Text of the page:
SINGAPORE – A study of racial and religious harmony in Singapore has found that neighbourhoods could be a potential setting for some types of tensions to rise.

This could be over issues such as loud events at void decks or neighbours cooking ethnic food, for instance.

In the latest Institute of Policy survey, at least four in 10 Singaporeans indicated that they sometimes, or more often, encountered and were upset by the burning of religious items in their estate.

This was the highest proportion among several items causing grief in neighbourhoods.

Top peeves included loud events at void decks or common areas, religious chanting or praying, and neighbours cooking ethnic food.

Only a quarter of Malay and Indian respondents had at some level encountered and were upset with the burning of incense, joss sticks or other religious items in their estate.

But when broken down by race, the study found that 67.4 per cent of Malays, 57.6 per cent of Indians and 35.7 per cent of Chinese were at least “sometimes” upset with the burning of items.

“This indicates the need for management of these issues to reduce the possibility of ill will between communities,” said the researchers behind the study.

Chair of the Kreta Ayer-Kim Seng Inter-Racial and Religious Confidence Circle (IRCC) Alvin Tan said that deliberate and sustained efforts are critical to minimise interracial and religious tensions.

“Because people come from very different backgrounds and have different beliefs and practices, (the IRCC has) to carry out activities on the ground very deliberately,” he said.

This means organising monthly events and festive celebrations with a good mix of residents from different races and religions.

“We have community ambassadors present to help explain the practices, and encourage everyone to dress in one another’s traditional costumes. We also visit different places of worship around Chinatown to help our members get a feel for the place and culture.”

The IRCC also helps arbitrate the use of common spaces, such as when religious organisations like mosques or temples need to use them. One example would be a firewalking festival at a Hindu temple next to a business or community space.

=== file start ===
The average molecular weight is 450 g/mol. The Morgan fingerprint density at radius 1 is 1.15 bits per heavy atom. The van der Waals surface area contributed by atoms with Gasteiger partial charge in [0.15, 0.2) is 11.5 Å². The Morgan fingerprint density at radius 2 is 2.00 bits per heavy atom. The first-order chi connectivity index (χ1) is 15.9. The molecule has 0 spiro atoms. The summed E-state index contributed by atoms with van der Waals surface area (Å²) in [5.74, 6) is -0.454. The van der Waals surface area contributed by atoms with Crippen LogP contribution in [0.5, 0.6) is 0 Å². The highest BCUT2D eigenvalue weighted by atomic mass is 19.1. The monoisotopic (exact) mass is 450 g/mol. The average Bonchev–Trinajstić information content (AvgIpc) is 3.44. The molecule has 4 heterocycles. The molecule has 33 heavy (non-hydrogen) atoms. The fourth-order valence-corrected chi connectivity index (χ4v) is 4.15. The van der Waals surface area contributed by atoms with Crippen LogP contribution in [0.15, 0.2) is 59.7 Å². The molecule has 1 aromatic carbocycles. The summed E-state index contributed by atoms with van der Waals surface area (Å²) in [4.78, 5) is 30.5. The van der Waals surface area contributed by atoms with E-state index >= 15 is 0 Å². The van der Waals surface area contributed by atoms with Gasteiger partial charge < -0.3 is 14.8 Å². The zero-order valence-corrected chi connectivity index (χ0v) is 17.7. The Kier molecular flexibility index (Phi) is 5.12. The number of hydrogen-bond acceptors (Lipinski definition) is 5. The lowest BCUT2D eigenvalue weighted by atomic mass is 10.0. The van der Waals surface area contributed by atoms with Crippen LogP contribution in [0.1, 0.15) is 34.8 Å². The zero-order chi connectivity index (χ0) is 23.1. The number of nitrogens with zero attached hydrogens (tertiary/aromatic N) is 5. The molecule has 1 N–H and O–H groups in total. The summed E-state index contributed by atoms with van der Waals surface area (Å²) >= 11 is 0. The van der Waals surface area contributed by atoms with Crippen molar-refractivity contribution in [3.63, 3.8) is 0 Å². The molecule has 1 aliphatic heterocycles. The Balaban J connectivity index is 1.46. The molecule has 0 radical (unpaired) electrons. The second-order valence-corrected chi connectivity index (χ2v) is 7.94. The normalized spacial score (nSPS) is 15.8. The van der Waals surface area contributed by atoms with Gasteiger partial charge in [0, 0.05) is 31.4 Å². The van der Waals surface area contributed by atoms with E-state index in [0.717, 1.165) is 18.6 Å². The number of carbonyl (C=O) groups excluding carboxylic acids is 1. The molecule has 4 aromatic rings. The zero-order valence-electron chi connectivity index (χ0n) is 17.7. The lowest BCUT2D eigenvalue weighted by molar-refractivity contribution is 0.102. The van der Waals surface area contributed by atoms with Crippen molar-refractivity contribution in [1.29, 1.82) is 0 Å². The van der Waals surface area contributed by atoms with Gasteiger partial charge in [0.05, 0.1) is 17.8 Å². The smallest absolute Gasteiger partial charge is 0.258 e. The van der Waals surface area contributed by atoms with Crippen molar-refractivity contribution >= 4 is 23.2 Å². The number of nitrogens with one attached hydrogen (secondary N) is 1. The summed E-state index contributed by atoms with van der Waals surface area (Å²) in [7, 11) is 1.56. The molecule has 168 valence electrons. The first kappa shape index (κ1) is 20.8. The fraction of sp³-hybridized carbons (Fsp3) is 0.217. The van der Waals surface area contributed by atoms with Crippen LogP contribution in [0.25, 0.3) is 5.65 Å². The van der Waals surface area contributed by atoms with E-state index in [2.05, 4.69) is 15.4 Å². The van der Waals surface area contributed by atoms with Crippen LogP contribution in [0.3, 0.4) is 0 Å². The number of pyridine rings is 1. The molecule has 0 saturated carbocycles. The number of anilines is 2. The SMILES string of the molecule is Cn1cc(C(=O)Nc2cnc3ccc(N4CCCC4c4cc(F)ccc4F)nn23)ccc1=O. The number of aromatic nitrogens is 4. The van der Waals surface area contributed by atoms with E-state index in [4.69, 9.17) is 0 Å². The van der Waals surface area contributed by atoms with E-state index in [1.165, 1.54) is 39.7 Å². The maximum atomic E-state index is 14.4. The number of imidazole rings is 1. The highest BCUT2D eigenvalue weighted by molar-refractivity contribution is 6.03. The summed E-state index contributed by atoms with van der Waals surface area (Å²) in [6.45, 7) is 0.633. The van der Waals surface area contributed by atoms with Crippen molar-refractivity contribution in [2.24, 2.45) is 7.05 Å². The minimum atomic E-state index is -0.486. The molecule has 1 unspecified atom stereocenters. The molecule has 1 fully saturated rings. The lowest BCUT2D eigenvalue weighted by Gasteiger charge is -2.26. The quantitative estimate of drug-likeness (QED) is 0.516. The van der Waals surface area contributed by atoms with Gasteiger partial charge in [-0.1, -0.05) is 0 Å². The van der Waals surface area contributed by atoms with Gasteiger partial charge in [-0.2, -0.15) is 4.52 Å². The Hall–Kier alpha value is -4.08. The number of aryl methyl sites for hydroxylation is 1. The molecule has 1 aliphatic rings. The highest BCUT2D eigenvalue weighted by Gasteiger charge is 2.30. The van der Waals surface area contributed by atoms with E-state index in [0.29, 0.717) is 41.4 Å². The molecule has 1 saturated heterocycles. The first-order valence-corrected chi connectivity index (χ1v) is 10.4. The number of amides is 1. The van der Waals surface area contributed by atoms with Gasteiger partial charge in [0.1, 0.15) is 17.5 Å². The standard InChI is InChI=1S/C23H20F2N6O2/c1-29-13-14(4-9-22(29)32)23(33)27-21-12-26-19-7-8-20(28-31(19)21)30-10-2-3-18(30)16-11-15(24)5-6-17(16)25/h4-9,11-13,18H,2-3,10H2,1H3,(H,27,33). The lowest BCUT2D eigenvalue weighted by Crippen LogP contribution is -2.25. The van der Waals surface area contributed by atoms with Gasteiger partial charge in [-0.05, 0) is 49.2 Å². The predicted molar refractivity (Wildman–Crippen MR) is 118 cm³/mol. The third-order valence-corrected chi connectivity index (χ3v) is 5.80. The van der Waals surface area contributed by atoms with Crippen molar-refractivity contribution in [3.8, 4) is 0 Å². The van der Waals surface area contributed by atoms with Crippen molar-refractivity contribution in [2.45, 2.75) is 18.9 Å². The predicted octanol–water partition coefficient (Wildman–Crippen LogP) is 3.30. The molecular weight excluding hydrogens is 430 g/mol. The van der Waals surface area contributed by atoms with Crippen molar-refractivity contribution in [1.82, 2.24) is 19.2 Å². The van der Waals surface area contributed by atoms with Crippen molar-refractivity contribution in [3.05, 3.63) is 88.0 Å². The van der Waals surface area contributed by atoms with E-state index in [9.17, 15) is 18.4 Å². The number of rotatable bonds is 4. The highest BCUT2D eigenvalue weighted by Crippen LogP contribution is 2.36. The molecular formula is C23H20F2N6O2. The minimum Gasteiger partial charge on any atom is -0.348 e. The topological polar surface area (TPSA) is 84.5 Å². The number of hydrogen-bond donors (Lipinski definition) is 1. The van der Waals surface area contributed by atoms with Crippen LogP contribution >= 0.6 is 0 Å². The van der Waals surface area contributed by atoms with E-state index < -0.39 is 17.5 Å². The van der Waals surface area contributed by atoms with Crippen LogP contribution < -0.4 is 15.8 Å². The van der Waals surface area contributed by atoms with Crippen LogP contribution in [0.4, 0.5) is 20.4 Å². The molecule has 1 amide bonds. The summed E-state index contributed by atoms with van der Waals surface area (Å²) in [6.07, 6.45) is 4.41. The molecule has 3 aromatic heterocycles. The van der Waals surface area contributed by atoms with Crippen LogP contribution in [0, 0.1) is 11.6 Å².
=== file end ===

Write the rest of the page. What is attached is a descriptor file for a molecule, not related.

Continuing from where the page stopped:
“We’ve seen how these little inconveniences can spark tensions in other societies. So we come in very early in the process and find ways to minimise disruption to residents and businesses.”

Mr Tan hopes younger Singaporeans will join IRCCs. “We hope to see young Singaporeans make time to attend these events, to understand, feel and gain a sense of appreciation for other cultures,” he said.

National University of Singapore sociologist Tan Ern Ser agreed, adding that limits can be placed on the sound volume and time period of events.

The burning of joss papers should also be confined to authorised receptacles or spaces, he added.

On the proportion of racial minorities upset with the burning of incense, he said it could be due to the nature of certain religious practices, which result in a higher frequency and volume of sound and smoke produced.

“It could also simply be demographics in the sense that minorities are more likely to encounter the majority, and less so in the case of the majority encountering minorities.”

Ultimately, he said, it is important for people to proactively mingle with one another.

“Community organisations and leaders could bring residents together, while residents could take the initiative to greet their neighbours and, better still, get to know them.

“Once residents interact with one another or even do things together, they would tend to be more understanding and considerate.”